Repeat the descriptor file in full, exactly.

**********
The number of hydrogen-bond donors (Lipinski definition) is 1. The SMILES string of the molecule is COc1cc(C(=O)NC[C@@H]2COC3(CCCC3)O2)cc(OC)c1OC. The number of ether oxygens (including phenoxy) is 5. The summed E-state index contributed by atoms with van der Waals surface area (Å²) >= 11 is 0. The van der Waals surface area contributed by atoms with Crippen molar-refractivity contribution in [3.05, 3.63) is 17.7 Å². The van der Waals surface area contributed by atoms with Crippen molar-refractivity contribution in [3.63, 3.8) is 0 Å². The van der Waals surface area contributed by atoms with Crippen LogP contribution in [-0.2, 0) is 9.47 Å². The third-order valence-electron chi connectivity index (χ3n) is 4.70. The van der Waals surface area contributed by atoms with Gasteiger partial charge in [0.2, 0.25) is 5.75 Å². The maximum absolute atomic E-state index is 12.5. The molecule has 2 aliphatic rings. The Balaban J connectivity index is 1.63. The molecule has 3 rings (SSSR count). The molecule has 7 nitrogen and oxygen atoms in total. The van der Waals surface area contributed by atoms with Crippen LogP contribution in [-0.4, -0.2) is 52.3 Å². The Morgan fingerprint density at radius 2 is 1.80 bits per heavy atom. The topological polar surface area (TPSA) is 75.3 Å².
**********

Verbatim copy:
The number of hydrogen-bond donors (Lipinski definition) is 1. The SMILES string of the molecule is COc1cc(C(=O)NC[C@@H]2COC3(CCCC3)O2)cc(OC)c1OC. The number of ether oxygens (including phenoxy) is 5. The summed E-state index contributed by atoms with van der Waals surface area (Å²) >= 11 is 0. The van der Waals surface area contributed by atoms with Crippen molar-refractivity contribution in [3.05, 3.63) is 17.7 Å². The van der Waals surface area contributed by atoms with Crippen molar-refractivity contribution in [3.63, 3.8) is 0 Å². The van der Waals surface area contributed by atoms with Crippen LogP contribution in [-0.2, 0) is 9.47 Å². The third-order valence-electron chi connectivity index (χ3n) is 4.70. The van der Waals surface area contributed by atoms with Gasteiger partial charge in [0.2, 0.25) is 5.75 Å². The maximum absolute atomic E-state index is 12.5. The molecule has 2 aliphatic rings. The Balaban J connectivity index is 1.63. The molecule has 3 rings (SSSR count). The molecule has 7 nitrogen and oxygen atoms in total. The van der Waals surface area contributed by atoms with Crippen LogP contribution in [-0.4, -0.2) is 52.3 Å². The Morgan fingerprint density at radius 2 is 1.80 bits per heavy atom. The topological polar surface area (TPSA) is 75.3 Å².